5. PET SPEAKERS — Cats and dogs are more sensitive to sound than their owners. Pet hearing specialists Pet Acoustics have devised a music system geared towards pleasing both man and beast: My Pet Speaker gets rid of harmful frequencies that are unnoticeable by humans but could be harmful to cats, dogs, and horses too. What makes this interesting is the controls are all adjusted so they can't be flicked by passing tails.

The Online Room Makeover Business

Not everyone has a knack for interior design—or the budget to hire a certified, custom service provider. But, California-based Avenue Interior Design recently launched an online service package that hopes to provide consumers a more affordable way to get a professional look for their home.

Clients start by selecting the room or rooms they want to make over. They then browse through Avenue's I Heart Design site, which offers nine very different styles endorsed by its designers. Each is represented by a door with a corresponding style; when clicked, users can see inside for a closer look. Once they find a look or style they like, users tell I Heart Design about their goals for the room and any special considerations, such as pets with a penchant for muddy paw prints. Then the room is measured, followed by uploading a few photos including any furniture that will be reused. For a fee of USD 3.50 per square foot, I Heart Design will then send out a custom box including two space plan options for each room; a spec card for each piece of furniture the designers selected; a paint card with recommended colours; a window treatment card with recommended styles; and a tape measure and other small tools. I Heart Design selects items from a mix of flea markets, national retailers and trade-specific vendors, according to a report on Daily Candy. Consumers can purchase their preferences directly from their personal online design board on the site.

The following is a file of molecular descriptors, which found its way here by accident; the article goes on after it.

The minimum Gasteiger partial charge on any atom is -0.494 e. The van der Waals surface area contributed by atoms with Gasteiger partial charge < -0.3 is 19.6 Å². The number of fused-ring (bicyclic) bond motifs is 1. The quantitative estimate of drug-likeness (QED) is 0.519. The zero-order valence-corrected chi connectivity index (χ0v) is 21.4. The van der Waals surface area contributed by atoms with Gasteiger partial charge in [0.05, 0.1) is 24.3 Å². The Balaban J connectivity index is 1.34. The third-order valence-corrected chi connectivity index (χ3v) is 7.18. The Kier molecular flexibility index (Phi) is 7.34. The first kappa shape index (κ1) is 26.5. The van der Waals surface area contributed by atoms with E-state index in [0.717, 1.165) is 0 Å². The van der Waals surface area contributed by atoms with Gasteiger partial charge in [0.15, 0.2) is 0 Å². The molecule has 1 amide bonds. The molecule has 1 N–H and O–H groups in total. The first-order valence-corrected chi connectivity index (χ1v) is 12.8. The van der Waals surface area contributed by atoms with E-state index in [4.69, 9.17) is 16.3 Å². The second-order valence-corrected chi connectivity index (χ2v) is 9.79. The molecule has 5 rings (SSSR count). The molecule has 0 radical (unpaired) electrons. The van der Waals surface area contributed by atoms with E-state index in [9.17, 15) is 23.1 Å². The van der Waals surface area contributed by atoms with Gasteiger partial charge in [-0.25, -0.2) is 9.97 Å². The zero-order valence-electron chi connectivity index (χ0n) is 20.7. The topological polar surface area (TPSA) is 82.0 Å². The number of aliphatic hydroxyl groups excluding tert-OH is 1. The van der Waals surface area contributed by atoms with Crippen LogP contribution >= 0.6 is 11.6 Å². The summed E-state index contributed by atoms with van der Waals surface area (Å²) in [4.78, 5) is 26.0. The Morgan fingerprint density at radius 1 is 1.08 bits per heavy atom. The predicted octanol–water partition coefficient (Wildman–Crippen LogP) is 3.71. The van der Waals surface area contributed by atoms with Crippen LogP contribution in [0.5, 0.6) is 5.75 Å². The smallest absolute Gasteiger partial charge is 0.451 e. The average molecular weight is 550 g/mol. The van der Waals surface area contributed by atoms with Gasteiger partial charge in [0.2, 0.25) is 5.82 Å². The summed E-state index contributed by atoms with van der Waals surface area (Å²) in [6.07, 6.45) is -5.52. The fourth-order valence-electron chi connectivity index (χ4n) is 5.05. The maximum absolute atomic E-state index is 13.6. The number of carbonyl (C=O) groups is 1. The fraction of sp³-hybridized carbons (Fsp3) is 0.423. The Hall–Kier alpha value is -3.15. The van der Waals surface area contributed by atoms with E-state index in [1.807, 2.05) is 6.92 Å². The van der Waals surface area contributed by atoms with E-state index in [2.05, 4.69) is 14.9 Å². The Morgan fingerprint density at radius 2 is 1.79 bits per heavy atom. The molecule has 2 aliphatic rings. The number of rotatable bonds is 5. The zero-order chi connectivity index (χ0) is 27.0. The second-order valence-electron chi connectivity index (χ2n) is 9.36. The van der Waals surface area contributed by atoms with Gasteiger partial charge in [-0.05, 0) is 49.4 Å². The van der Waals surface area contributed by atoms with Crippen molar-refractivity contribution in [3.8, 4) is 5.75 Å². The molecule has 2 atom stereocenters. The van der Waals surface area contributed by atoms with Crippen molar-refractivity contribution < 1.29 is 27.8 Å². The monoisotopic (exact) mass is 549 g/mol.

This fall, I Heart Design by Avenue will launch a similar project targeted at hospitality providers. Perhaps something to try out on your own hotel or restaurant, or emulate in another part of the world?

Bike Seat Cover Advertisements